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Univ. Bioenergy Lab to Develop Low Carbon Technologies

Energy lab drawing (Aston Univ.)

Artist's drawing of proposed bioenergy lab (Aston Univ.)

Aston University in Birmingham, U.K. plans to build new £16.5 million ($26.7 million) engineering laboratories to develop and demonstrate renewable low carbon technologies including a biomass fueled power plant. The facility (artist’s drawing pictured right)  is scheduled to open on the Aston campus in October 2012.

The labs include photo-bioreactors harnessing algae, and a 0.4MW small-scale industrial power plant fueled by biomass. The plant is expected to generate heat and power from biomass using algae, sewage sludge, wood, and agricultural waste as feedstocks.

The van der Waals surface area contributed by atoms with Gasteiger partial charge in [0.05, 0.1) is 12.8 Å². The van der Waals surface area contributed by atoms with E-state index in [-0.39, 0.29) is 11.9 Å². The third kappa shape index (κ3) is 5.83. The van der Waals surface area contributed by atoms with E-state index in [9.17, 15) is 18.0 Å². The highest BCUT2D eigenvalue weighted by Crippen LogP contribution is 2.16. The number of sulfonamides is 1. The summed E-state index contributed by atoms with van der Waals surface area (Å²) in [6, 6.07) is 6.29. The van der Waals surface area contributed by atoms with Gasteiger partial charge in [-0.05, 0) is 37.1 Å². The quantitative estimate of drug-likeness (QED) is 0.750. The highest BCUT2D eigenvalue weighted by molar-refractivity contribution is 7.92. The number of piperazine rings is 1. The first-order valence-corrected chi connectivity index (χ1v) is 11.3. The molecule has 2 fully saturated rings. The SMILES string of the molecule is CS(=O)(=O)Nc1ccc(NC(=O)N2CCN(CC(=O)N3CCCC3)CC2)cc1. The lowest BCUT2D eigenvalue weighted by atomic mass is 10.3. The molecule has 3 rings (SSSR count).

The facility will also generate biomass by-products including hydrogen power for low carbon vehicles or fuel cells and biochar for use as an agricultural fertiliser and a source for decentralised hydrogen production. Biochar is a fine-grained, highly porous form of charcoal that helps soils retain nutrients and water.

A long-term research goal is to create a series of small-scale industrial power plants around Birmingham. These power plants could divert biodegradable waste away from landfills and incineration, and feed energy back into the U.K.’s national power grid. The city of Birmingham itself aims to reduce its carbon emissions by 60% by 2026.

Funding for the labs is provided by the European Regional Development Fund, Advantage West Midlands — a regional economic development organization, and Aston University.  The European Bioenergy Research Institute, located at Aston, will run the facility.

Read more: U.K. University Hosts Environmental Tech Training Center

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